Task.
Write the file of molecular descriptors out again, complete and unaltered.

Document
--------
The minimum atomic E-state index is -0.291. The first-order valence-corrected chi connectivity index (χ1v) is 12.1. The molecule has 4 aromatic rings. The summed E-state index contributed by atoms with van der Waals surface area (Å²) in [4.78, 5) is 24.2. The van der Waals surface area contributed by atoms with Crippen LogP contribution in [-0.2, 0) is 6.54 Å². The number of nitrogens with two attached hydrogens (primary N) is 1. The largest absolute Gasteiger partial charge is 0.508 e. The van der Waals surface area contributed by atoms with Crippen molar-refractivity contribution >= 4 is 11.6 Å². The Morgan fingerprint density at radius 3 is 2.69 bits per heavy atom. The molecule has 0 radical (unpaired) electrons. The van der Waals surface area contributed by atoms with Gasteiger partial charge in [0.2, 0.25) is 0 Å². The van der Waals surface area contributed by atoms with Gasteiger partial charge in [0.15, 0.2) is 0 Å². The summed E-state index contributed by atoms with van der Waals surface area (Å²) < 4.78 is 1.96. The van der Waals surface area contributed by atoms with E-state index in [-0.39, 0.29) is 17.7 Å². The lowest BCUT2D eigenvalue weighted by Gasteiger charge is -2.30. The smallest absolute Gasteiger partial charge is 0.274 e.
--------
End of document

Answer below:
The minimum atomic E-state index is -0.291. The first-order valence-corrected chi connectivity index (χ1v) is 12.1. The molecule has 4 aromatic rings. The summed E-state index contributed by atoms with van der Waals surface area (Å²) in [4.78, 5) is 24.2. The van der Waals surface area contributed by atoms with Crippen LogP contribution in [-0.2, 0) is 6.54 Å². The number of nitrogens with two attached hydrogens (primary N) is 1. The largest absolute Gasteiger partial charge is 0.508 e. The van der Waals surface area contributed by atoms with Crippen molar-refractivity contribution >= 4 is 11.6 Å². The Morgan fingerprint density at radius 3 is 2.69 bits per heavy atom. The molecule has 0 radical (unpaired) electrons. The van der Waals surface area contributed by atoms with Gasteiger partial charge in [0.2, 0.25) is 0 Å². The van der Waals surface area contributed by atoms with Gasteiger partial charge in [0.15, 0.2) is 0 Å². The summed E-state index contributed by atoms with van der Waals surface area (Å²) < 4.78 is 1.96. The van der Waals surface area contributed by atoms with E-state index in [-0.39, 0.29) is 17.7 Å². The lowest BCUT2D eigenvalue weighted by Gasteiger charge is -2.30. The smallest absolute Gasteiger partial charge is 0.274 e.